Unformatted text preview: s. Key management is also simple; only the two endpoints of the line need a common key, and they can change their key independently from the rest of the network. Figure 10.1 Link encryption. Previous Table of Contents Next Products | Contact Us | About Us | Privacy | Ad Info | Home Use of this site is subject to certain Terms & Conditions, Copyright © 1996-2000 EarthWeb Inc. All rights reserved. Reproduction whole or in part in any form or medium without express written permission of EarthWeb is prohibited. Read EarthWeb's privacy statement. To access the contents, click the chapter and section titles. Applied Cryptography, Second Edition: Protocols, Algorthms, and Source Code in C (cloth)
Brief Full Advanced Search Search Tips (Publisher: John Wiley & Sons, Inc.) Author(s): Bruce Schneier ISBN: 0471128457 Publication Date: 01/01/96 Search this book:
Go! Previous Table of Contents Next
----------- Imagine a synchronous communications line, encrypted using 1-bit CFB. After initialization, the line can run indefinitely, recovering automatically from bit or synchronization errors. The line encrypts whenever messages are sent from one end to the other; otherwise it just encrypts and decrypts random data. Eve has no idea when messages are being sent and when they are not; she has no idea when messages begin and end. All she sees is an endless stream of random-looking bits. If the communications line is asynchronous, the same 1-bit CFB mode can be used. The difference is that the adversary can get information about the rate of transmission. If this information must be concealed, make some provision for passing dummy messages during idle times. The biggest problem with encryption at the physical layer is that each physical link in the network needs to be encrypted: Leaving any link unencrypted jeopardizes the security of the entire network. If the network is large, the cost may quickly become prohibitive for this kind of encryption. Additionally, every node in the network m...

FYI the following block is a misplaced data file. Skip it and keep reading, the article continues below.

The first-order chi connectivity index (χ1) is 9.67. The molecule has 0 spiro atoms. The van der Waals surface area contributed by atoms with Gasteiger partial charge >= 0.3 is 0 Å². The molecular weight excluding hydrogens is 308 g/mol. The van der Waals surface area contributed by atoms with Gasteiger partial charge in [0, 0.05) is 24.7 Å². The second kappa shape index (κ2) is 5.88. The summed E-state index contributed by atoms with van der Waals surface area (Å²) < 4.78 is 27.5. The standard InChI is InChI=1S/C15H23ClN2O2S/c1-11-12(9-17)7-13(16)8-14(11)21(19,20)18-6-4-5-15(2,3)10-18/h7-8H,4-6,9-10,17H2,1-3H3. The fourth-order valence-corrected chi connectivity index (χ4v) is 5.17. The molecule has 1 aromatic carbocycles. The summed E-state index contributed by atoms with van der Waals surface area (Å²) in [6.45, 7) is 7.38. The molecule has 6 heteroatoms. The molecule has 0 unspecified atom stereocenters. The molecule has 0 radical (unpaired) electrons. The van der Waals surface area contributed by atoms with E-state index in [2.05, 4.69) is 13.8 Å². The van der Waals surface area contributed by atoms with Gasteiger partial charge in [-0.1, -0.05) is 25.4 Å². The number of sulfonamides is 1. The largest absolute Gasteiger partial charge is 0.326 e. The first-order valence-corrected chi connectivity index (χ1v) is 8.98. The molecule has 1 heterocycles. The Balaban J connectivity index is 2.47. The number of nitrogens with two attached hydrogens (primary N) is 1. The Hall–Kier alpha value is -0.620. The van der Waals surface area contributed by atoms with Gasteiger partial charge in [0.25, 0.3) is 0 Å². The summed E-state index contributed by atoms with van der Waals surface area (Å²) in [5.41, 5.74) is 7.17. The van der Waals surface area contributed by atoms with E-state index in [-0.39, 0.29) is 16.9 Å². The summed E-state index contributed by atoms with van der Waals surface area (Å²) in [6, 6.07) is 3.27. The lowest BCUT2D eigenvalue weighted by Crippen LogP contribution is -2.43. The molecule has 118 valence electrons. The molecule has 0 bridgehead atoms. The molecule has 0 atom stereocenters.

View Full Document
- Fall '10
- Cryptography, Bruce Schneier, Applied Cryptography, EarthWeb, Search Search Tips